Suggested Reading:

The Art of George Rodrigue.  Ginger Danto (Introduction), Michael Lewis (Preface).  Published by Harry N. Abrams, New York, 2003

Blue Dog Man.  George Rodrigue, David McAninch.  Published by Stewart, Tabori & Chang, New York, 1999

The Cajuns of George Rodrigue.  Paintings and Text by George Rodrigue.  Published by Oxmoor House, Birmingham, Alabama, 1976

George Rodrigue Prints:  A Catalogue Raisonne 1970-2007.  E. John Bullard (Foreword), Wendy Wolfe Rodrigue (Introduction).  Published by Harry N. Abrams, New York, 2008

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Friday, December 2, 2011

The Working Artist

Note:  Throughout this post I sprinkled images by Louisiana artists.  Some I interviewed and some not, but all are included in the book The Bicentennial History of Art in Louisiana.*  As I wrote, I thought of the text and images as two separate statements, not necessarily related.  In other words, unless specifically noted, all artist statements, whether quoted or in general, are anonymous.

Recently I interviewed artists and photographers for essays within an upcoming book* featuring two hundred years of art in Louisiana.  Although my participation is minor within this ambitious project published by the Louisiana Endowment for the Humanities, I take this assignment seriously, and I feel responsible for small slices of each legacy. 

(pictured, Velma and the Diamond Ring, Francis X. Pavy, 2008; be sure and click photos throughout to enlarge-)

If you ask most non-artists, the artist’s life is an envied one, provided there's food on the table.  People often equate the creation of art with leisure, as though meeting a deadline and pleasing a boss (or agent) doesn’t count if one uses talent and personal expression to get there.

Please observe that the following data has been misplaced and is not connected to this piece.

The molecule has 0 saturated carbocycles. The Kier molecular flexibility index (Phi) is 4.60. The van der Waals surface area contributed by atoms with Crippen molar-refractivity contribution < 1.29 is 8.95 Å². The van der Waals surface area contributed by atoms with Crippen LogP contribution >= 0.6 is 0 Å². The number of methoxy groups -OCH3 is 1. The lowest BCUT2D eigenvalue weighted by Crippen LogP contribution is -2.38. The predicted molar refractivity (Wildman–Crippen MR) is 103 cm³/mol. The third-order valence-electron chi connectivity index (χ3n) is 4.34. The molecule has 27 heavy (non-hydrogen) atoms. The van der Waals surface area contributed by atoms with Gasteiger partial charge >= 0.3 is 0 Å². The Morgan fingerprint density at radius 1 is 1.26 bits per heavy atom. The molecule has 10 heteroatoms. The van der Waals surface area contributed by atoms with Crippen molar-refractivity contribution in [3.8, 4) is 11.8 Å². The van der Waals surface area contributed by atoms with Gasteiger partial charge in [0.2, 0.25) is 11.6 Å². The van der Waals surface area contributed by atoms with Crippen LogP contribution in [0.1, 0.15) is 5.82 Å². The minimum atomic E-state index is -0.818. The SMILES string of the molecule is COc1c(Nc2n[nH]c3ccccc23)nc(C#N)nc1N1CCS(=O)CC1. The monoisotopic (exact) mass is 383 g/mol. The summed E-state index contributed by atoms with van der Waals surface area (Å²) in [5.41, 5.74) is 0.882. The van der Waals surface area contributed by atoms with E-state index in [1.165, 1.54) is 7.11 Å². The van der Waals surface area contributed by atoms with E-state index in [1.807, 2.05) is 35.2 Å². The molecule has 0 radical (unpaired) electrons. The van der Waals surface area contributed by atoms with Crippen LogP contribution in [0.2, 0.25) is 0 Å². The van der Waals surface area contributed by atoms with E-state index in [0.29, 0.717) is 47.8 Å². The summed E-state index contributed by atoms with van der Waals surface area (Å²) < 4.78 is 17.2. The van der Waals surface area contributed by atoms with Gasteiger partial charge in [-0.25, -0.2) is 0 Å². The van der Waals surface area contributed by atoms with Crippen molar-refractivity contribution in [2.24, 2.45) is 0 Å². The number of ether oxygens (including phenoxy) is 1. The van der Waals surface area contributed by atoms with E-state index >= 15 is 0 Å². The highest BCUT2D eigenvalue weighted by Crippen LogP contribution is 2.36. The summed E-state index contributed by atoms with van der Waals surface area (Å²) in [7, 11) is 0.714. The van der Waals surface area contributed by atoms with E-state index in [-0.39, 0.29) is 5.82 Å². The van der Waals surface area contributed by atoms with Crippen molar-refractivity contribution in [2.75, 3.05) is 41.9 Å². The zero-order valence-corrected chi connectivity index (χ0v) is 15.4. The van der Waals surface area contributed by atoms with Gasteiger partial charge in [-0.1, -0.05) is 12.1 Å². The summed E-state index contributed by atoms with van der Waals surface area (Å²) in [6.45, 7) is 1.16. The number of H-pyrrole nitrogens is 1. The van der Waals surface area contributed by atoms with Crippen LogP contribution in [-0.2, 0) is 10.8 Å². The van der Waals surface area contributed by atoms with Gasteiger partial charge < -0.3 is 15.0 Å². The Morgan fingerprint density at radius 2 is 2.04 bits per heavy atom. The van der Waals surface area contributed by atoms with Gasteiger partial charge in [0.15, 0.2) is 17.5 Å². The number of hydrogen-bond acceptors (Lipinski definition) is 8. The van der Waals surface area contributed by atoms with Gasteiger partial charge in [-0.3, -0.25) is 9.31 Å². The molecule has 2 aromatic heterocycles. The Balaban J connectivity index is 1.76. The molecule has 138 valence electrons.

What’s more, people often judge artists based on their ability to hold out in the name of art, to resist commercialization, mass production and, in this contemporary world of video and conceptual art, traditional mediums such as modeled clay and paint on canvas.

“My agent is pushing me towards video,” explained one artist.  “But it takes so much time, and I don’t know if I have it in me.”

In between his words, I heard his fear as well.  I paint a picture over a few days and sell it for $5,000, half of which goes to my agent.  After months of work, I’ll have a video that no one will buy.

(pictured, Popular Ladies Social Aid and Pleasure Club, Judy Cooper, 2007)

Artists have bills to pay like everybody else.  They also have egos and families and goals.  They walk a line between pleasing themselves (the popular mantra) and pleasing the public (the unpopular one).  They enjoy public recognition and making money, but they aren’t supposed to admit it. 

(“I don’t go after that sort of thing,” replied one artist when I asked her about awards, honors and museum exhibitions).

I heard artists explain away commissioned portraits, wedding photography, and product design, all with carefully worded and practiced lingo in an effort to dissolve my tiresome (and tacky – after all, I should know better) question, along with the age-old stereotypes.  

(pictured, A Faster Breed, a painting for the Xerox Collection, George Rodrigue, 2000)